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Real estate group aids Ulysses recovery efforts in Ilagan

By: - November 21, 2020

Following Typhoon Ulysses’ widespread destruction last week in the province of Isabela, real estate advocacy group A Better Real Estate Philippines (ABREP) mobilized volunteers to provide crucial support to displaced families in Ilagan.

Volunteers from ABREP, a legislative advocacy group seeking to amend RESA, prepare to distribute relief goods to victims of Typhoon Ulysses. | Contributed Photo

A state of calamity was declared in Isabela as unprecedented flooding ravaged the northern province, forcing at least 2,500 families out of their homes, said local officials. Up till now, the government and members of civil society are rushing to continue rescue efforts as well as bring essential goods to the affected.

We’re fighting to make the industry better for Filipinos, but now we realize our responsibility to help goes much further.




A Better Real Estate Philippines

“Many of our fellow Pinoys are out there and still need help. We’ve already managed to gather and distribute some supplies, but there is still more work to be done if we want to help,” said ABREP President Anthony Leuterio.

Rice sacks and other canned goods gathered from ABREP’s 72,000-strong members in Luzon, Visayas, and Mindanao. | Contributed Photo

With over 72,000 members from Luzon, Visayas, and Mindanao, ABREP coordinated efforts to gather basic necessities, such as sacks of rice, noodles, water, and canned goods, which members from their Ilagan chapter then distributed to the victims of Typhoon Ulysses on Tuesday and Thursday.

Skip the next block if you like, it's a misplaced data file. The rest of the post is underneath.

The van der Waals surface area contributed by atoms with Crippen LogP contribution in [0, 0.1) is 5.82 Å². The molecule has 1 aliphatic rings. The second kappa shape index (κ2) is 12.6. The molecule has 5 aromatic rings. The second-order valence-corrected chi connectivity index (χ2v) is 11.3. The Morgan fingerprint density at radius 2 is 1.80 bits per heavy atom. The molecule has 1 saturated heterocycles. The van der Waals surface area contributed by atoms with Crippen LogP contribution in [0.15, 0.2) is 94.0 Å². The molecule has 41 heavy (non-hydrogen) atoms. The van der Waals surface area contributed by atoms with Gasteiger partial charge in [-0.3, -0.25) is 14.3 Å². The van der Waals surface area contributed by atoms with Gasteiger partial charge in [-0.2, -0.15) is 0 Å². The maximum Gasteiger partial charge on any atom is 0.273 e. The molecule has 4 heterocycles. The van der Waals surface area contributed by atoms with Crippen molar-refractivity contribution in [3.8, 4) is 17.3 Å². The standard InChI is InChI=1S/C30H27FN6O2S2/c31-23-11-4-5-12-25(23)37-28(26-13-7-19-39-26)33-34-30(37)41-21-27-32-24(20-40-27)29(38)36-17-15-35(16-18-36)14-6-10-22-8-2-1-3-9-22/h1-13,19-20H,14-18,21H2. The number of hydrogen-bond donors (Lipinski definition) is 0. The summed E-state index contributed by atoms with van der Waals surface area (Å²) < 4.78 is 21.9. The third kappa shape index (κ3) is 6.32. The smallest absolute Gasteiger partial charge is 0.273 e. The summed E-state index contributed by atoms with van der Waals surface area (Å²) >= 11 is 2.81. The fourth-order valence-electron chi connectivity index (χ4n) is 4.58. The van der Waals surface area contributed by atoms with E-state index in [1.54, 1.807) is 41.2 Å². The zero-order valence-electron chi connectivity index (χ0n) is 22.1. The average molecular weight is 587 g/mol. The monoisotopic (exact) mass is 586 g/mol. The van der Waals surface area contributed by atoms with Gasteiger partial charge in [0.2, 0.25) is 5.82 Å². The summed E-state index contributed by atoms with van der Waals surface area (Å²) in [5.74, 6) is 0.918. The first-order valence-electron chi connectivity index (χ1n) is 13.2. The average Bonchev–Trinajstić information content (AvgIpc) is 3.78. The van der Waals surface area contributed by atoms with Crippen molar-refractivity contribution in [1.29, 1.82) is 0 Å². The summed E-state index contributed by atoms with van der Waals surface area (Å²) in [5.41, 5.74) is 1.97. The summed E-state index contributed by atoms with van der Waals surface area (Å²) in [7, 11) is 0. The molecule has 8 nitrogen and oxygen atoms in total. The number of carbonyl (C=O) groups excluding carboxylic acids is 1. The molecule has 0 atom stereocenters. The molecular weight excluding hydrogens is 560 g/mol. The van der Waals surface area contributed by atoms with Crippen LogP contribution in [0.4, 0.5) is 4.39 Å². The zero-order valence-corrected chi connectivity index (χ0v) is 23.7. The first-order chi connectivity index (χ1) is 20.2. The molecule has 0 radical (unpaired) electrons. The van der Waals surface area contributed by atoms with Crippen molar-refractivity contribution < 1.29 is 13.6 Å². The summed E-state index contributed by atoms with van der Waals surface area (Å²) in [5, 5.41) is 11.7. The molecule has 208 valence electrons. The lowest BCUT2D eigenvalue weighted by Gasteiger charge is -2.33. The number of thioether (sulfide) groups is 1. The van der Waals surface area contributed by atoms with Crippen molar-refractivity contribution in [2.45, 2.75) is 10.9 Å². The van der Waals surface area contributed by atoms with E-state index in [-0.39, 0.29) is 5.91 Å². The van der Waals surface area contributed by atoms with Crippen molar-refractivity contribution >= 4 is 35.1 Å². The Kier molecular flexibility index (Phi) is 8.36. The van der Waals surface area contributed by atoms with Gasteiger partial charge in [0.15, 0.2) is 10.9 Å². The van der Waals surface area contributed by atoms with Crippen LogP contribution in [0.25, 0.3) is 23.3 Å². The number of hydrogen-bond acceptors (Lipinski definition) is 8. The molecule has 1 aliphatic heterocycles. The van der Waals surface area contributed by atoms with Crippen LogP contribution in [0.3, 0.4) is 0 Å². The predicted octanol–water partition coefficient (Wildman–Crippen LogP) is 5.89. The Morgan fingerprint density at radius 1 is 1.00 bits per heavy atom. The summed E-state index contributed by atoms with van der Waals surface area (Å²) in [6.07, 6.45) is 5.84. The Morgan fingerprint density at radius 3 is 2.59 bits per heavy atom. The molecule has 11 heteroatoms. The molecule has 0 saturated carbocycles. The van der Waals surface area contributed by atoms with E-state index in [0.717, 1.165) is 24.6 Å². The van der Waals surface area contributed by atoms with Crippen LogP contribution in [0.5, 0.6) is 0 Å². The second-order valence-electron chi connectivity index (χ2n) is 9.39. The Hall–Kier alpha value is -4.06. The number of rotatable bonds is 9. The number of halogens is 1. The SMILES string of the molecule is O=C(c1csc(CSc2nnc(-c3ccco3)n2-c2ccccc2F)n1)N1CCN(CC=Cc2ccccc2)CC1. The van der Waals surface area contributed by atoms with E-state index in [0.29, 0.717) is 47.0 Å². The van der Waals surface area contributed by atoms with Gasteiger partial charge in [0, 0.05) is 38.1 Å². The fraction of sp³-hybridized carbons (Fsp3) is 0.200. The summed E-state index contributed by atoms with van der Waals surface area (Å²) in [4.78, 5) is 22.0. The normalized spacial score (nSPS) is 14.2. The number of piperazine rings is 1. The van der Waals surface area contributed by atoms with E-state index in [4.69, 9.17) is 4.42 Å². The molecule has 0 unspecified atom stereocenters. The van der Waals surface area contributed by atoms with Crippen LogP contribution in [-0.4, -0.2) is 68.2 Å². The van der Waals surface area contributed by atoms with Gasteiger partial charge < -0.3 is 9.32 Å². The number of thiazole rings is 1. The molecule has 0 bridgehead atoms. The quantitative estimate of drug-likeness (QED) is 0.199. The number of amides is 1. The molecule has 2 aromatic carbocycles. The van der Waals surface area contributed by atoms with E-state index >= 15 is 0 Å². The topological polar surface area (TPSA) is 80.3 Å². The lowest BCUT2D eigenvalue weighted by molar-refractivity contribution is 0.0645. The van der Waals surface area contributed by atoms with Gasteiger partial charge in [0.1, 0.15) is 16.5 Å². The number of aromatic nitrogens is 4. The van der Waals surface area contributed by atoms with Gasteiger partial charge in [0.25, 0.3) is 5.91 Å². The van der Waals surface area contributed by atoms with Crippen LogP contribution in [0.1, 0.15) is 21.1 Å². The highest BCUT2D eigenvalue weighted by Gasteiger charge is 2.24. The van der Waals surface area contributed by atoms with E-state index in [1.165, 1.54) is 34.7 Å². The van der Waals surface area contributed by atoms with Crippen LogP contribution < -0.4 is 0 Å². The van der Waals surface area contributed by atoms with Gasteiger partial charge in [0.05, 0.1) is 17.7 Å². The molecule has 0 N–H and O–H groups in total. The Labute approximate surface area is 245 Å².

Donations included rice noodles and water from ABREP’s members. | Contributed Phptp

ABREP is a coalition of real estate practitioners, including brokers, salespersons, and appraisers, that formed just last week as part of a movement to amend the Real Estate Service Act of 2009 (RESA) to make the real estate industry a more inclusive job market.

According to Leuterio, it was clear that ABREP had to mobilize since they had the numbers and the resources.

“This is very tragic and unexpected. We only started our group just recently, but when we saw the damage we knew we had to act,” said Leuterio. “We’re fighting to make the industry better for Filipinos, but now we realize our responsibility to help goes much further. We are continuing to gather more supplies and hopefully, we can reach more families sooner.”

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